I apologize for the lack of posts, lately. I’m wrapping up edits on vN, a process that’s been complicated by a 1.5-week-long battle with the flu, bronchitis, and an allergic reaction to meds. (Thankfully, I was well cared-for throughout all of it.) But to make up for it, I have a new story available (for free!) for you: The Education of Junior Number 12. Here’s a taste:
It started with a meal. It usually did. From silent prison guards in Nicaragua to singing cruise directors in Panama, from American girls dancing in Mexico and now this grown American woman in her own car in her own country, they started it with eating. Humans enjoyed feeding vN. They liked the special wrappers with the cartoon robots on the front. (They folded them into origami unicorns, because they thought that was clever.) They liked asking about whether he could taste. (He could, but his tongue read texture better than flavour.) They liked calculating how much he’d need to iterate again. (A lot.) This time, the food came as a thank-you. But the importance of food in the relationship was almost universal among humans. It was important that Junior learn this, and the other subtleties of organic interaction. Javier’s last companion had called their relationship “one big HCI problem.” Javier had no idea what that meant, but he suspected that embedding Junior in a human household for a while would help him avoid it.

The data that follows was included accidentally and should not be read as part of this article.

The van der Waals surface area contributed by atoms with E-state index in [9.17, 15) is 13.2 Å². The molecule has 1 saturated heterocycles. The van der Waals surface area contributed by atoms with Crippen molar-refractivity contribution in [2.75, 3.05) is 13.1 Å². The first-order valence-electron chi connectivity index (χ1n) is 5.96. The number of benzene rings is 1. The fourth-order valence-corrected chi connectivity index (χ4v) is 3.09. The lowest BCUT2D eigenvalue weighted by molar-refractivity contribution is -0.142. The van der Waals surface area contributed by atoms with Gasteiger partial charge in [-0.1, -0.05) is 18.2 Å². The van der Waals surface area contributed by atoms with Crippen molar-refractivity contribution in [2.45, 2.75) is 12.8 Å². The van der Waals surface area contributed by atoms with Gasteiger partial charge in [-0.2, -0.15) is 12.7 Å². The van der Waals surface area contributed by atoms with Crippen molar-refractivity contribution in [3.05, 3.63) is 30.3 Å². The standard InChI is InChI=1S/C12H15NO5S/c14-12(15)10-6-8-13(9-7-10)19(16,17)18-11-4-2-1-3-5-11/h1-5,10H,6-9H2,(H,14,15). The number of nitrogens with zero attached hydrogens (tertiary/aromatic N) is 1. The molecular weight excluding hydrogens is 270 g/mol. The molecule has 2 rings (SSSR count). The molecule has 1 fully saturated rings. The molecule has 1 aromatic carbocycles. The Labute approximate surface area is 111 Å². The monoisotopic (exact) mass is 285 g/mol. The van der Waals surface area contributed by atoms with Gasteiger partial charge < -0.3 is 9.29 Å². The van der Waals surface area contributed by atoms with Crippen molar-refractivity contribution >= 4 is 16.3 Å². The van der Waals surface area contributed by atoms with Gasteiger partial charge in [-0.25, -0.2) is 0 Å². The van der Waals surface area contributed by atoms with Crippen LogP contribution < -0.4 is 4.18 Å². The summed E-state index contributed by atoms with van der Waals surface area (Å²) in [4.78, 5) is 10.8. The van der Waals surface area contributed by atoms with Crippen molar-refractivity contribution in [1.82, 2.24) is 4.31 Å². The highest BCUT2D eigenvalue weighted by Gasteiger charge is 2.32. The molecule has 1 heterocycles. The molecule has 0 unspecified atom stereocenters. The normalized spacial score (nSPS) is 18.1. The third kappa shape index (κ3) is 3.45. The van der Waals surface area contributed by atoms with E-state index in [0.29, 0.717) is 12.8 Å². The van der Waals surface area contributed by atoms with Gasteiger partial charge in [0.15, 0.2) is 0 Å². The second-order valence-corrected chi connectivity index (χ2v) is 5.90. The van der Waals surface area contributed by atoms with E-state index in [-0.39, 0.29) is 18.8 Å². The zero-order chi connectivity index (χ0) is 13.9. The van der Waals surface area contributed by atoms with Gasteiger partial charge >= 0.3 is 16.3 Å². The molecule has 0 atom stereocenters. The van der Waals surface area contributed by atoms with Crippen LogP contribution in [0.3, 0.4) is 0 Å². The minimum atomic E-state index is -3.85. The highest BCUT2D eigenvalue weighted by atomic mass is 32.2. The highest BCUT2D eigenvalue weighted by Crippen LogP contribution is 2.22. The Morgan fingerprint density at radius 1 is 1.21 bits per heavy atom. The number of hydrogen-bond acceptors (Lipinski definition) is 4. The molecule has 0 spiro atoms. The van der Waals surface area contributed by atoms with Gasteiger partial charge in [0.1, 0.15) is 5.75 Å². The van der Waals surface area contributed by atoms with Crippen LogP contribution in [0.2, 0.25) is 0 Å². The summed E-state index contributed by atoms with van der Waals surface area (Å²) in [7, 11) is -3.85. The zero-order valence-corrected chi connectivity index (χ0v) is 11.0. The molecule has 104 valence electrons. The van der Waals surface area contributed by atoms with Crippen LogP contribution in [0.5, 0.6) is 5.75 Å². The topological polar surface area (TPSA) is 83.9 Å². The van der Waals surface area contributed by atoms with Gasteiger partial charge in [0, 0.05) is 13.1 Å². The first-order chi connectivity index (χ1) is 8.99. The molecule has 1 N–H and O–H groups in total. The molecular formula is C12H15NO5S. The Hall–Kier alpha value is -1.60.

Javier is a character who appears in vN. He’s one of my favourite characters, and this is one of his more sombre stories. Seriously, this thing is pretty dark and depressing. I don’t want to spoil it for you, but there’s a reason that Angry Robot choice this story to open its Christmas promotion — it’s so bereft of holiday cheer, all the other stories will be aglow with spirit by comparison.
It was also a long time in coming. I first wrote this story in the autumn and winter of 2009-10, and it topped out at nine thousand words. I wrote it for another market, where it languished un-commented for almost a year. When I finally asked about it in the autumn of 2010, it was summarily rejected. But my workshop really enjoyed it, so I knew I could have a good story on my hands if I just polished it enough. In this case, that meant giving it a new title, trimming about 1,200 words from it, and re-framing the plot to match the new title. Nothing substantial changed, but the story came into sharper focus without the extraneous elements. My publishers certainly seem to like it. So does Charlie Jane Anders.
Merry Christmas. I hope you like it, too.